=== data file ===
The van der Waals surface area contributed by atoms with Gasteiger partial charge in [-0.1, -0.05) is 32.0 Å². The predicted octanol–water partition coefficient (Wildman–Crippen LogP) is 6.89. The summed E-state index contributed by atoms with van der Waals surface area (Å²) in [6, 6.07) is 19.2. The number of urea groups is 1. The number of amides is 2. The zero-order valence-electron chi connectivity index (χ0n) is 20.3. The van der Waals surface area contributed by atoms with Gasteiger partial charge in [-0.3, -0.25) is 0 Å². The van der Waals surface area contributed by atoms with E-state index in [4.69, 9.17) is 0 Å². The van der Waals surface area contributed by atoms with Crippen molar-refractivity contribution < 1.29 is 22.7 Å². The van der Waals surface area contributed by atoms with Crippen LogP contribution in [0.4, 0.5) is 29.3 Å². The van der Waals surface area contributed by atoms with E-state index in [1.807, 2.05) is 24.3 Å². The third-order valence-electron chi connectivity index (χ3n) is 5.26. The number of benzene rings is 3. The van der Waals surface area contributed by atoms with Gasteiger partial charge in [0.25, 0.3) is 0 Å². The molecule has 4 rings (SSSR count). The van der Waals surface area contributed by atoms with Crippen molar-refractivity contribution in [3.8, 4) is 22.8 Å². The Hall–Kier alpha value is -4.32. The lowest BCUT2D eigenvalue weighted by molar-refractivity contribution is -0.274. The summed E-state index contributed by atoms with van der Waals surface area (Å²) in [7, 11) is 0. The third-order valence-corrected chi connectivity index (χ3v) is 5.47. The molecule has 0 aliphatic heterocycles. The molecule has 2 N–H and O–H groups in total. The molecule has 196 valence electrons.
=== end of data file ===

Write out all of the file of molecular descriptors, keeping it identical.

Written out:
The van der Waals surface area contributed by atoms with Gasteiger partial charge in [-0.1, -0.05) is 32.0 Å². The predicted octanol–water partition coefficient (Wildman–Crippen LogP) is 6.89. The summed E-state index contributed by atoms with van der Waals surface area (Å²) in [6, 6.07) is 19.2. The number of urea groups is 1. The number of amides is 2. The zero-order valence-electron chi connectivity index (χ0n) is 20.3. The van der Waals surface area contributed by atoms with Gasteiger partial charge in [-0.3, -0.25) is 0 Å². The van der Waals surface area contributed by atoms with E-state index in [4.69, 9.17) is 0 Å². The van der Waals surface area contributed by atoms with Crippen molar-refractivity contribution < 1.29 is 22.7 Å². The van der Waals surface area contributed by atoms with Crippen LogP contribution in [0.4, 0.5) is 29.3 Å². The van der Waals surface area contributed by atoms with E-state index in [1.807, 2.05) is 24.3 Å². The third-order valence-electron chi connectivity index (χ3n) is 5.26. The number of benzene rings is 3. The van der Waals surface area contributed by atoms with Gasteiger partial charge in [0.25, 0.3) is 0 Å². The molecule has 4 rings (SSSR count). The van der Waals surface area contributed by atoms with Crippen molar-refractivity contribution in [3.8, 4) is 22.8 Å². The Hall–Kier alpha value is -4.32. The lowest BCUT2D eigenvalue weighted by molar-refractivity contribution is -0.274. The summed E-state index contributed by atoms with van der Waals surface area (Å²) in [7, 11) is 0. The third-order valence-corrected chi connectivity index (χ3v) is 5.47. The molecule has 0 aliphatic heterocycles. The molecule has 2 N–H and O–H groups in total. The molecule has 196 valence electrons.